Wallace Stegner: “Does a university environment dry up writers?”

From the Archives in this Sunday’s New York Times Book Review:

In this week’s issue, A. O. Scott writes about Wallace Stegner. In 1948, Stegner wrote for the Book Review about universities as a place for training writers.

One of the favorite American variants of the Ugly Duckling story is the tale of the young man who comes to some college with fire in his eye and Original Genius burning in his breast and is told after a few weeks that he will never be a writer, and will save himself and others much trouble if he will get into an occupation better suited to his talents. Whereupon the repudiated youngster goes out and confounds his critics, writes great books and demonstrates yet once more that the colleges are the home of fuddyduddy-ism and academic arrogance. Like Falstaff, he can say, “They hate us youth.”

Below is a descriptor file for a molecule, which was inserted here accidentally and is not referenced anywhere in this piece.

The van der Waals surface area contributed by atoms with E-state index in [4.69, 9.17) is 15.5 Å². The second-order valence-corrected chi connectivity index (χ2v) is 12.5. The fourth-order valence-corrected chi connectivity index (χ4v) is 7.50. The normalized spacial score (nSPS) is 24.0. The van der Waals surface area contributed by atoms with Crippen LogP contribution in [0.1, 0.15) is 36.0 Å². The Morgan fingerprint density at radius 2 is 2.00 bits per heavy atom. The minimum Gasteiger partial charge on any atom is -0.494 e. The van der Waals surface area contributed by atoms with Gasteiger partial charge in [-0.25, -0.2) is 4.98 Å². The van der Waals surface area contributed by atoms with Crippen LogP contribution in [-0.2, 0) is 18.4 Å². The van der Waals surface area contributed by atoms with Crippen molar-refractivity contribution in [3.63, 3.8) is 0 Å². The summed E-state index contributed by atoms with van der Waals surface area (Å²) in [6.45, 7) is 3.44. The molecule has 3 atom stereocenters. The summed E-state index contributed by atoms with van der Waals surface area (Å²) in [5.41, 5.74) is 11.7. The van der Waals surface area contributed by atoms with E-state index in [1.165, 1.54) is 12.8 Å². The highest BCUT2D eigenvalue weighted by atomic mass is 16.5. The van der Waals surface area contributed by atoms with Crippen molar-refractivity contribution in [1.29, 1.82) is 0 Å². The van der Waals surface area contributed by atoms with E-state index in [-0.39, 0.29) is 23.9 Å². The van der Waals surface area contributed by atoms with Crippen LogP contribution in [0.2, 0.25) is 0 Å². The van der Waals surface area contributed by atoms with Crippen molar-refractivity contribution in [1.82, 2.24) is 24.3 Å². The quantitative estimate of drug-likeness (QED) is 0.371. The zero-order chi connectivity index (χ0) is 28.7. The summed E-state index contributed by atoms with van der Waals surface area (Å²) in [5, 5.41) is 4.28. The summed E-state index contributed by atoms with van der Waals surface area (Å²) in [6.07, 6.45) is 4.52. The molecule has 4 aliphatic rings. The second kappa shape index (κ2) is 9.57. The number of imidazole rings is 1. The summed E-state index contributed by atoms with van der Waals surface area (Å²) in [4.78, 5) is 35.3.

And with just about as much justification, for these rejected young writers, common in folklore, are rare in fact. Even stock examples like Jack London and Stephen Crane didn’t have quite the experiences at California and Syracuse that legend says they did.

Does a university environment dry up writers? Are university teachers pedants who cannot recognize genius when it is right under their noses? Is there any value at all that writers cannot gain more quickly from life than from books?

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